On D-Day's 70th Anniversary, Four Things You Didn't Know About It

This Friday is the 70th anniversary of the Allied forces' D-Day landing at Normandy during World War II. The landing, and the subsequent massively lethal battle at Omaha Beach, would ultimately claim the lives of thousands of Allied troops, and was pivotal in launching the ground invasion of Europe that ultimately overtook and defeated the Nazis. Seven decades on, and its memory has not been forgotten — from an American perspective, it's arguably the most storied military operation of its era.

You've probably learned a lot of things about it through the years: the treacherous weather, the inopportune but essential timing of the attack, the bravery expressed in pursuit of an incredibly dangerous mission. Still, there are a bunch of things you don't know. Yeah, D-Day was a long time ago, but the staggering accomplishment of those World War II Allies, in toppling the Axis forces and freeing Europe from the ever-expanding tide of Nazi control, deserves notice no matter how long ago it all took place.

So here are four things you might not have known...

1. It Wasn't Only About Omaha Beach

The iconic image of brave Allied soldiers sprinting up Omaha Beach from the water's edge is probably at the forefront of your mind when the words "D-Day" are spoken aloud. And this makes a ton of sense, because that's the iconic representation of Allied mettle and courage which subsequent retellings of the story always push to the front — it was the deadliest of the landings that day, owing to it's high cliffs.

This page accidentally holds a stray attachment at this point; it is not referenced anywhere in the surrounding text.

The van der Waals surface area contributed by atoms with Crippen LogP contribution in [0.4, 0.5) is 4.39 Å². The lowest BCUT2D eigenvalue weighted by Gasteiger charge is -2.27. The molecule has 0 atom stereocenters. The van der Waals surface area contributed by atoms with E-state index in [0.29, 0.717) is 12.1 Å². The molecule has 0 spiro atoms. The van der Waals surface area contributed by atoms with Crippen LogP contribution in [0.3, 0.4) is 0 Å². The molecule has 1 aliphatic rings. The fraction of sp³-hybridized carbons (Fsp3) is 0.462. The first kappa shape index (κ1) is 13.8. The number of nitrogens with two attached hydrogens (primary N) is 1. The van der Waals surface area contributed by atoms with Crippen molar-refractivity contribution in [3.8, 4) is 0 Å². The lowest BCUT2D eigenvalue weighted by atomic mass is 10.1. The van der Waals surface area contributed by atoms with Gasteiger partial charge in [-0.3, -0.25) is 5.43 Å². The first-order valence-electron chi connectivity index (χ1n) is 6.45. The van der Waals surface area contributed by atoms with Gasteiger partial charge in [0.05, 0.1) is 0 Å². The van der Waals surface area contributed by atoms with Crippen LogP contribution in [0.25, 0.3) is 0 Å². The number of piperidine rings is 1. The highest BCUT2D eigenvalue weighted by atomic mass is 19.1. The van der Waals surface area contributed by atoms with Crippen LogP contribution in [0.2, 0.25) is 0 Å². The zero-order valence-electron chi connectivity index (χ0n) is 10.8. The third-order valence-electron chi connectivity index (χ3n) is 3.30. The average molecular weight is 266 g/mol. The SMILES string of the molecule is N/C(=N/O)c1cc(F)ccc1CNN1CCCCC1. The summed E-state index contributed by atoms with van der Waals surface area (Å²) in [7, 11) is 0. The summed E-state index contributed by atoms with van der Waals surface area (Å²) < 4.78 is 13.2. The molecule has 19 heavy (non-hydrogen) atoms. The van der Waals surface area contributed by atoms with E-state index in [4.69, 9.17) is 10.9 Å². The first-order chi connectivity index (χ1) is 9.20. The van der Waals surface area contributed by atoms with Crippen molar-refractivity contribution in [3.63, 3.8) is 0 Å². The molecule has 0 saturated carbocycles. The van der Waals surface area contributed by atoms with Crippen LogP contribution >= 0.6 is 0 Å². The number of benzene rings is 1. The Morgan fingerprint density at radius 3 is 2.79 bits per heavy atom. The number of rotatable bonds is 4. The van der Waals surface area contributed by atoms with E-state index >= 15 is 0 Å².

But it wasn't the only place the Allies entered France that day. The shoreline was actually divided into five landing points — Omaha, Utah, Gold, Juno and Sword. Nor was a nautical landing the only way the Allies entered into France, with about 25,000 more having been parachute-dropped into France the preceding midnight. As such, the Allies had an overwhelming numerical advantage over the Axis defenses stationed along the coast, outnumbering their soldiers by about three-to-one. This wasn't enough to avoid heavy casualties, however — including the horrific loss of life at Omaha, the Normandy invasion killed upwards of 4,000 Allied forces.

2. There Could Have Been a Lot More Photos

Unfortunately for us, and for history, only about a tenth of the snapshots that famed war photographer Robert Capa took that fateful day survived to be released. This is due to a hapless, teenage assistant named Dennis Banks, who while working in Capa's darkroom dried his 106 D-Day photos on so high a temperature it destroyed all but 11 of them. (Teenagers, eh?)

Capa was one of the world's most storied war photographers, having covered five wars before being killed by a landmine in 1954.

3. It's Wasn't the First D-Day, Nor the Last

The term "D-Day" doesn't refer specifically to the World War II offensive, but is a generic military term that refers to the day an operation begins. The actual title of the mission, in the days and months before it took place, was a bit more dramatic-sounding: Operation Overlord was the moniker for the full-scale operation, while the Normandy landings were called "Operation Neptune."

The D-Day name has been used for countless other military operations as well, and is used as a means to make date-keeping simple. There's also a designation for the specific time an operation is to start, called H-Hour.

4. Some Names You Might Recognize Stormed Those Beaches

There were a couple of men that day who would go on to high-profile, storied careers in arts and entertainment. The biggest name, in spite of the intensely reclusive life he'd eventually come to embrace, was probably that of J.D. Salinger. His unfinished novel, The Catcher in the Rye, was tucked away in his backpack during the siege.

The other high-profile name was a man of the TV screen. Former Star Trek actor James Doohan, better known as lovable chief engineer "Scotty," was also among those Allied troops fighting on the shores — he came out of it wounded, shot six times by a mistaken Allied sentry. One of the bullets bound for his chest halted by a cigarette case in his breast pocket, given to him by his brother.

Images: Public Domain/Wikimedia Commons